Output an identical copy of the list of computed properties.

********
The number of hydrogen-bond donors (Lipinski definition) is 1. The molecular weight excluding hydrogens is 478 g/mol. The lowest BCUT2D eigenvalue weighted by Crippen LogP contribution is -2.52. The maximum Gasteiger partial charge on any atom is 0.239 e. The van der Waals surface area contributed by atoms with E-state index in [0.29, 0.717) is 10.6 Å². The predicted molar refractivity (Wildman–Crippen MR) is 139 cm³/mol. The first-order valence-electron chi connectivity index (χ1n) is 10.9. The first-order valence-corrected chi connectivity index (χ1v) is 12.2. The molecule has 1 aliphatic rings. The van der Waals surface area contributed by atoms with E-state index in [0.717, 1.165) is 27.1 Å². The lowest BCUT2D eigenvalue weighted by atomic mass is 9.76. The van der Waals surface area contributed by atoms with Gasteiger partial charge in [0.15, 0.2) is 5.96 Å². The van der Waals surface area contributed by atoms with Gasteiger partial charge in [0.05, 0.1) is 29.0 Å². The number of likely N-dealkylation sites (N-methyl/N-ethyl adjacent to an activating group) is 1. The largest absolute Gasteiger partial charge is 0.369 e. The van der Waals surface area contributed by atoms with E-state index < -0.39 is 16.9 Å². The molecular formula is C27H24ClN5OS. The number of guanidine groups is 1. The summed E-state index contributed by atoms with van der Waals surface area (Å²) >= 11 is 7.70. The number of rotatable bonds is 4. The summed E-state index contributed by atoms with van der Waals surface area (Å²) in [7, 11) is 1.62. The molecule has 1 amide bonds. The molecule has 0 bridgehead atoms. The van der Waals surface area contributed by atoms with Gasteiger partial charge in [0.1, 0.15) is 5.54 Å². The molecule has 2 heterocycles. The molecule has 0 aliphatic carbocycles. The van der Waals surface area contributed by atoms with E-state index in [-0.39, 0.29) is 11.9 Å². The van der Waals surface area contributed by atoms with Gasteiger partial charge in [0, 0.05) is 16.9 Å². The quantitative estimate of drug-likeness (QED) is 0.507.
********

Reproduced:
The number of hydrogen-bond donors (Lipinski definition) is 1. The molecular weight excluding hydrogens is 478 g/mol. The lowest BCUT2D eigenvalue weighted by Crippen LogP contribution is -2.52. The maximum Gasteiger partial charge on any atom is 0.239 e. The van der Waals surface area contributed by atoms with E-state index in [0.29, 0.717) is 10.6 Å². The predicted molar refractivity (Wildman–Crippen MR) is 139 cm³/mol. The first-order valence-electron chi connectivity index (χ1n) is 10.9. The first-order valence-corrected chi connectivity index (χ1v) is 12.2. The molecule has 1 aliphatic rings. The van der Waals surface area contributed by atoms with E-state index in [0.717, 1.165) is 27.1 Å². The lowest BCUT2D eigenvalue weighted by atomic mass is 9.76. The van der Waals surface area contributed by atoms with Gasteiger partial charge in [0.15, 0.2) is 5.96 Å². The van der Waals surface area contributed by atoms with Gasteiger partial charge in [0.05, 0.1) is 29.0 Å². The number of likely N-dealkylation sites (N-methyl/N-ethyl adjacent to an activating group) is 1. The largest absolute Gasteiger partial charge is 0.369 e. The van der Waals surface area contributed by atoms with E-state index < -0.39 is 16.9 Å². The molecular formula is C27H24ClN5OS. The number of guanidine groups is 1. The summed E-state index contributed by atoms with van der Waals surface area (Å²) >= 11 is 7.70. The number of rotatable bonds is 4. The summed E-state index contributed by atoms with van der Waals surface area (Å²) in [7, 11) is 1.62. The molecule has 1 amide bonds. The molecule has 0 bridgehead atoms. The van der Waals surface area contributed by atoms with Gasteiger partial charge in [0.1, 0.15) is 5.54 Å². The molecule has 2 heterocycles. The molecule has 0 aliphatic carbocycles. The van der Waals surface area contributed by atoms with E-state index in [-0.39, 0.29) is 11.9 Å². The van der Waals surface area contributed by atoms with Gasteiger partial charge in [0, 0.05) is 16.9 Å². The quantitative estimate of drug-likeness (QED) is 0.507.